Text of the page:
And with that divine blessing, it will be a church filled with “mission-minded” prayer. Not only will there be prayer for world-wide missions in general, but the actual names of its missionaries will be lifted up to the throne of God on a regular basis. And it will not be their names alone, but it will include specific things of which they have been informed. And if there are no specifics, such as individuals who need Christ, then that American church should be praying that their missionary be led to those individuals who could be mentioned in an upcoming letter. We should be praying for baptisms and the discipleship work of the missionary, and that he might be able to quickly organize a new church in order to move on to another place. If the church realizes that kind of prayer is falling away or int the area of non-essentials, then it should pray to become more “mission-minded.” Every church should pray to become more “mission-minded.”

What is the purpose of a gospel church? What is the purpose of the missionary? We might focus on the finer points: evangelism and organizing new churches, but there is a higher purpose. The work of Paul, Barnabas and Silas – the work of Timothy and Titus and all the others – was ultimately about bring glory to the Saviour. Evangelism and God’s glory should go together; they should be considered in the same thought. When a church begins to loose its missionary interest – it’s interest in souls – quite often there is also a loss of desire for the glory of the Lord. When this happens that church needs to double-down on its primary priority. It is not about missions and souls per se, it is about the Lord. I don’t care what others might say, but a church which is not “mission-minded” is not “heavenly minded.” It isn’t as godly as it ought to be. It might be doctrinally correct, singing the right kind of hymns, holding Sunday evening services, and condemning the liberals, but it is not “missionary-minded.”

Furthermore, I don’t see how a church that has little interest in local evangelism, can be called “missionary.” There are Christians who are quite willing to give money to support a missionary, but they wouldn’t dare to speak to their neighbor about Christ. Once again, that mission money doesn’t prove “mission-mindedness.” Those churches need to pray for the gift of soul-awareness; pray for a burden for souls. As I say, it is the Lord who makes a church “mission-minded.” I can’t emphatically declare that a church which is not seeing local people come to Christ is not “mission-minded,” but sometimes those things run parallel to each other.

And neither would I say that a church which doesn’t have some of its own members out starting churches is not “mission-minded,” but again, this lack may say something about the church. It may say that the pastor doesn’t lay the need of missions before his church often enough. It may say that the congregation isn’t as evangelical-thinking as it ought to be. Why doesn’t it have some people like a young Simeon Niger or Lucius of Cyrene?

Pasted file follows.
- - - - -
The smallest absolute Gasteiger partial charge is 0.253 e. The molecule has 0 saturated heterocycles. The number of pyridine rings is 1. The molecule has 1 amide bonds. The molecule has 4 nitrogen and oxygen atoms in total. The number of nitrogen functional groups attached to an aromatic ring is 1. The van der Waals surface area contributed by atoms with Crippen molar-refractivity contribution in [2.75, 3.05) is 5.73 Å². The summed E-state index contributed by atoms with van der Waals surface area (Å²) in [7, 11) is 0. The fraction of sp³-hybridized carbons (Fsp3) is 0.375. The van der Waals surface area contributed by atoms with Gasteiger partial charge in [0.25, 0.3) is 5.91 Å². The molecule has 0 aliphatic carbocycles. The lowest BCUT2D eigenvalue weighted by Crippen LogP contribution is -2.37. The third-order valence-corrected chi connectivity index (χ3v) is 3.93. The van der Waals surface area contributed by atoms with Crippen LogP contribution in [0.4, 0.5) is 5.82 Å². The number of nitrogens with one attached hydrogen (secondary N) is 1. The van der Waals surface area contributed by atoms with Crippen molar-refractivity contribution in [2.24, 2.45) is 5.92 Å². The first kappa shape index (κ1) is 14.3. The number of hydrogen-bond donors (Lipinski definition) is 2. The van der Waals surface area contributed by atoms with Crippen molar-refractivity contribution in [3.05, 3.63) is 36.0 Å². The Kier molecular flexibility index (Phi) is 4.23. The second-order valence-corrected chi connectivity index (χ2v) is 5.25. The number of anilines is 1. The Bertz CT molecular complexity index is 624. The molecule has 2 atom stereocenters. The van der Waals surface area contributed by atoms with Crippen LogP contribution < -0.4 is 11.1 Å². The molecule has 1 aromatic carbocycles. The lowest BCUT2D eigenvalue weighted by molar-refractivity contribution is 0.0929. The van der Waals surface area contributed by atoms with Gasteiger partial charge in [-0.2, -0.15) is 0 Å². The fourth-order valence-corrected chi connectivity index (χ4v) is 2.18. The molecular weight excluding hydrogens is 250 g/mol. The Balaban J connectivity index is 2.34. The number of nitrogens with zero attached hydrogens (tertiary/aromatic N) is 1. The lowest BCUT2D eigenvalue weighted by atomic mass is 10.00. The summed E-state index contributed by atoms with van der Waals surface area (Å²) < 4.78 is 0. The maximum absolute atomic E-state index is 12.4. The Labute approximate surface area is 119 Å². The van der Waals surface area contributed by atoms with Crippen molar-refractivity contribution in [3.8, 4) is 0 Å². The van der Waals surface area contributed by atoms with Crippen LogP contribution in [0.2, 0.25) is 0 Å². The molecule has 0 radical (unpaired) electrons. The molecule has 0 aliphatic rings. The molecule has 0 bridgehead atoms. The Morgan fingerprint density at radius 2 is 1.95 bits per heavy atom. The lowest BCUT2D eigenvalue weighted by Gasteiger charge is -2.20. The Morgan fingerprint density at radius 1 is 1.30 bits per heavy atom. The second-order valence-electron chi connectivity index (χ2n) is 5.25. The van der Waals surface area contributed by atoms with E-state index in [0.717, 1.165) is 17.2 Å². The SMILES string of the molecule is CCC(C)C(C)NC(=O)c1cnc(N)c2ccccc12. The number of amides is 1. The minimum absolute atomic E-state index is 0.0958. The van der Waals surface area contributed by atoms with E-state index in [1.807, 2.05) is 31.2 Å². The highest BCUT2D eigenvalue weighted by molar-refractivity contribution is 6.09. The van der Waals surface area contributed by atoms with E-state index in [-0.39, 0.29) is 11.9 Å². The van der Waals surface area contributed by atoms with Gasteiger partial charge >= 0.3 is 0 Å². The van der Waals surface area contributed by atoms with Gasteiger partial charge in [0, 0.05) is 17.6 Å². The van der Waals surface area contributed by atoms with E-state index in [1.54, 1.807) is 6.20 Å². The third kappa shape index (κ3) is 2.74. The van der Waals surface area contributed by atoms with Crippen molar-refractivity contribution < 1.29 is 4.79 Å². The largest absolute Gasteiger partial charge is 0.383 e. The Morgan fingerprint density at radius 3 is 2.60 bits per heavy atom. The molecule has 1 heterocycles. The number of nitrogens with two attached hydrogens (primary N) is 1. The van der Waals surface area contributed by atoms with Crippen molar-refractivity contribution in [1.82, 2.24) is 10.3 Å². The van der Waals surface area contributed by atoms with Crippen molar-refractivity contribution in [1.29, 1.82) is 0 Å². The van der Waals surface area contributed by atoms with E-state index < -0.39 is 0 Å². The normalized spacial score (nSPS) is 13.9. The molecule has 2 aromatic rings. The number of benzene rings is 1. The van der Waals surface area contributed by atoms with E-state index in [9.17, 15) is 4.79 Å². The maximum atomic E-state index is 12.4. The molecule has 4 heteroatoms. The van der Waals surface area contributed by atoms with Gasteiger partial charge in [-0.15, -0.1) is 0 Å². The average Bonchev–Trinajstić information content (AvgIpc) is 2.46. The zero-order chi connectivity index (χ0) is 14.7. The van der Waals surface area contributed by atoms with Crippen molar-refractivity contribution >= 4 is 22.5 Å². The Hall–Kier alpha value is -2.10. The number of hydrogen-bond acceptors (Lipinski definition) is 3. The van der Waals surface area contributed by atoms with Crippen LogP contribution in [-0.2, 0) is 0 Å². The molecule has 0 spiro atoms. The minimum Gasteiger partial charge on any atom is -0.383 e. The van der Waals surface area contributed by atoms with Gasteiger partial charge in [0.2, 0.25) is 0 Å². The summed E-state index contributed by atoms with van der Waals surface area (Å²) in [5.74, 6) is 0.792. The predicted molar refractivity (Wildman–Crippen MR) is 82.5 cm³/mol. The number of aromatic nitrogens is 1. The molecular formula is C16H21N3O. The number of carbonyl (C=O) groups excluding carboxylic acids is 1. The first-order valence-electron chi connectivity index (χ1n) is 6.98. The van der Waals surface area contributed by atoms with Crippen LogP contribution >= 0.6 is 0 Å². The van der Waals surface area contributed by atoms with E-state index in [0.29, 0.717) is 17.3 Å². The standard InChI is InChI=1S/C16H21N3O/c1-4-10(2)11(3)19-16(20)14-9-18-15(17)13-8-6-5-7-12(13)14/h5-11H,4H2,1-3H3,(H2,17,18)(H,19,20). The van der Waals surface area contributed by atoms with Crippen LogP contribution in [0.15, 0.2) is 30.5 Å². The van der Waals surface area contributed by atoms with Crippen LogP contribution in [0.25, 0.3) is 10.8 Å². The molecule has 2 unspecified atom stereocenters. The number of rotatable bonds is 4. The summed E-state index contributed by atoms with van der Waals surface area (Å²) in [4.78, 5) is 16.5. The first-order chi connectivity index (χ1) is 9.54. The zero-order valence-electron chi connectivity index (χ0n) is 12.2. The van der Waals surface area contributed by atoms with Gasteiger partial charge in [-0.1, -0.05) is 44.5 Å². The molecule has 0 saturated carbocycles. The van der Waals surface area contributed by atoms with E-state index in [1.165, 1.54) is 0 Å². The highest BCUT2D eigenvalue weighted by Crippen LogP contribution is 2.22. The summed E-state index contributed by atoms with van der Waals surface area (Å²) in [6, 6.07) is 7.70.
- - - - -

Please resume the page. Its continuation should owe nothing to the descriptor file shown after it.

Think about that church in Antioch for a moment. “There were in the church that was at Antioch certain prophets and teachers,” and five men were named. “As they ministered to the Lord, and fasted, the Holy Ghost said, Separate me Barnabas and Saul for the work whereunto I have called them.” How important were Barnabas and Saul to the work of the Lord in Antioch? Could we justly say that the church sacrificed 40% of their spiritual leadership for the sake of missions? Could we say that before a church should be called truly “mission-minded” it needs to have begun to sacrifice for missions – for souls – for the glory of God? What should come first: a paved parking lot or two or three missionaries supported on a regular basis. What should come first: a church meeting to decide whether or not to in stained-glass windows and chandeliers, or a dozen men pleading with God to blessing the work of the Lord in India and Argentina?

Of course, we all know there is no perfect church in this world. And the truth is: the more evangelical a church is, the less perfect it may actually be. Ideally, there should be new Christians in each congregation – people needing to be discipled and taught what missions ought to be. And even among the established and entrenched members, people’s zeal ebbs and flows. But I think it can be said that if there isn’t a consensus, if there isn’t a majority of people concerned about missions it would be difficult to say that it was a “mission-minded” congregation. A lukewarm church may be made up of several members on fire for the Lord, but next to them are members as cold as ice. And a church which is not on fire for Christ is asking for the Lord’s chastisement.


I would like to think that our church is moving in the right direction. I would like to think that the Lord is pleased with what we are doing. Obviously, our home base needs to be strengthened in order to do more elsewhere. But are we thinking too much about ourselves and not enough about our world-wide responsibilities?

What do you think: should anyone say that Calvary Independent Baptist Church is truly “mission-minded?” What do you think the Lord would say about us in this department?